Rabbi David Walk, Education Director

Congregation Agudath Sholom | 301 Strawberry Hill Ave | Stamford, CT 06902 (203)-358-2200 www.agudathsholom.org

Wednesday, June 22, 2011

Walk Article

R-E-S-P-E-C-T

Korach-5771

Rabbi David Walk

 

            When I was nine or ten I used to watch a television show which ended with a toast to the president with a glass of milk from H. P. Hood and Company.  The president at the time was Dwight Eisenhower.  Shame on anyone who thought that I'd say Howard Taft, because there wasn't any TV then.  I remember balking at the action because I knew very well that my parents were Democrats (Frankly, every adult I knew was a Democrat.  Growing up I knew neither Republicans nor Yankee fans.), and had voted for Adlai Stevenson, whom I admired.  My mother OB"M sagely admonished me saying that we toast the office, and that I should drink up.  We need more of that attitude these days.  Nowadays, it seems perfectly fine to delegitimize the president of the United States.  The Democrats claimed that George Bush stole the election in Florida, and until recently many Republicans claimed that Obama wasn't born in the US.  I know that this phenomenon isn't new.  There were Republicans who refused to say the name Roosevelt and just said 'that man.' Democrats ridiculed Lincoln mercilessly.  But it seems that the rhetoric just gets hotter all the time.  This situation worries me greatly, and this week is the right time to discuss it, because it is the central topic of this week's Torah reading.

            The major issue in this week's parsha is the rebellion of Korach against the leadership of Moshe.  It's fine and appropriate to disagree and criticize leadership, but destroying the system is not an acceptable approach.  Historically, we should admire those with a legitimize grievance who displayed patriotic restraint for the good of the country.  Included in that category are James Tilden in 1876, when the Republicans stole the election for Rutherford B. Hayes, and Richard Nixon in 1960, when mayor James Daly of Chicago may have stolen the election for John F. Kennedy.  What good is winning if the whole enterprise is undermined?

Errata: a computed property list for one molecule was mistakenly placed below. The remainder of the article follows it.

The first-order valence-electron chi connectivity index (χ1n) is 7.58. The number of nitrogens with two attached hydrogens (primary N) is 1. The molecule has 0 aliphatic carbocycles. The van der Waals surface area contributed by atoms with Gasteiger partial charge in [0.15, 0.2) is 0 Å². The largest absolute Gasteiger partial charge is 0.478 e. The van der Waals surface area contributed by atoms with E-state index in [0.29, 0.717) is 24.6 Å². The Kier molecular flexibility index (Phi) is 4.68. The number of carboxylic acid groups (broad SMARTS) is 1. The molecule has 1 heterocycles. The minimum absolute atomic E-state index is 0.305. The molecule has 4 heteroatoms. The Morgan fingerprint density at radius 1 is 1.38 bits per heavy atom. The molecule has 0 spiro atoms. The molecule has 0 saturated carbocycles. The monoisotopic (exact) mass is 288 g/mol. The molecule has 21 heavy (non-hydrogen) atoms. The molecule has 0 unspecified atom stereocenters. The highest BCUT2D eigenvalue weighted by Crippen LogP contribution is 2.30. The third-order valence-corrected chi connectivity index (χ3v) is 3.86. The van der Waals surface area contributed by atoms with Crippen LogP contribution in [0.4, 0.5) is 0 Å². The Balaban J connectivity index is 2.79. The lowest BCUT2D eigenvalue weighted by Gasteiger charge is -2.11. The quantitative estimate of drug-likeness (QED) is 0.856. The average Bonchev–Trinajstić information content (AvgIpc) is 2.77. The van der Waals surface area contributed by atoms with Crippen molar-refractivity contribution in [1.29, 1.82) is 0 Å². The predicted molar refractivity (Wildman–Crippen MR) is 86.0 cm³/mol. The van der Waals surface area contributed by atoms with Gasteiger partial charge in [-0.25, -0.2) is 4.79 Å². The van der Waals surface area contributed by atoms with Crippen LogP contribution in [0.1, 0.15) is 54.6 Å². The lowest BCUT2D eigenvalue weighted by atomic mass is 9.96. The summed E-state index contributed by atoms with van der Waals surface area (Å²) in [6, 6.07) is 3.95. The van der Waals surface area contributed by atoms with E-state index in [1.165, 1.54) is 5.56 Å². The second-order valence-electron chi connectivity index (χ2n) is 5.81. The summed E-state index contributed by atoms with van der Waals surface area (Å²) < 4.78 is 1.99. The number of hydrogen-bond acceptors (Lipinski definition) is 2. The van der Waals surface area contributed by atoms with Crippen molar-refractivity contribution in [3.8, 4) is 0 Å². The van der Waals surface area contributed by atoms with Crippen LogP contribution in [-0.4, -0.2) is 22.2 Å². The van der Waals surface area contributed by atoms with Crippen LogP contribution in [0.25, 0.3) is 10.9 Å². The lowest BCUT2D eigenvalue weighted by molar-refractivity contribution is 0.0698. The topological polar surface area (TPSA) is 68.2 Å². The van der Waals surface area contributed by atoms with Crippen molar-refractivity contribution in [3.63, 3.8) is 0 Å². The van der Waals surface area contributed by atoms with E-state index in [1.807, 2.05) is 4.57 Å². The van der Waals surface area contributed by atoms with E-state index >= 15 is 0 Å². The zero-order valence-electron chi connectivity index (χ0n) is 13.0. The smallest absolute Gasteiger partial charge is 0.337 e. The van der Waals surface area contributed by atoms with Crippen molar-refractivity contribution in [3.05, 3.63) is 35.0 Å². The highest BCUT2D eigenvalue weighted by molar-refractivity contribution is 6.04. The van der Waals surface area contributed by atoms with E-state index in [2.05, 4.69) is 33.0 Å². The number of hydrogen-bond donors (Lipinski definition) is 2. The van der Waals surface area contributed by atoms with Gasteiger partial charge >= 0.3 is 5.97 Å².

In case reading the parsha didn't make the point of respecting duly constituted leadership strongly enough, the Haftorah weighs in very strongly.  The story is from the book of Samuel I, chapter twelve.  The people have demanded a king, and the prophet Shmuel takes it personally.  He sadly must remind the people of his loyal and honest service to he nation.  He says, in part:  Here I am; bear witness against me before the Lord and before His anointed; whose ox did I take, or whose donkey did I take, or whom did I rob; or whom did I oppress, or from whose hand did I take a ransom, that I hide my eyes therewith, and I shall restore to you (verse 3).  It's tragic to see a devoted servant of the people have to remind them of his integrity.  Shmuel then reviews the accomplishments of the leaders during the period of the Judges, Gidon, Yiftach, and Shimshon, who held the nation together in spite of the sins of the people.  Even the people recognize their error by announcing, "For we have added to all our sins evil, to ask for ourselves a king. (verse 19)."  But why was it a sin to ask for a king?  Isn't it a mitzvah to appoint a king over Israel (Deuteronomy 17:15)?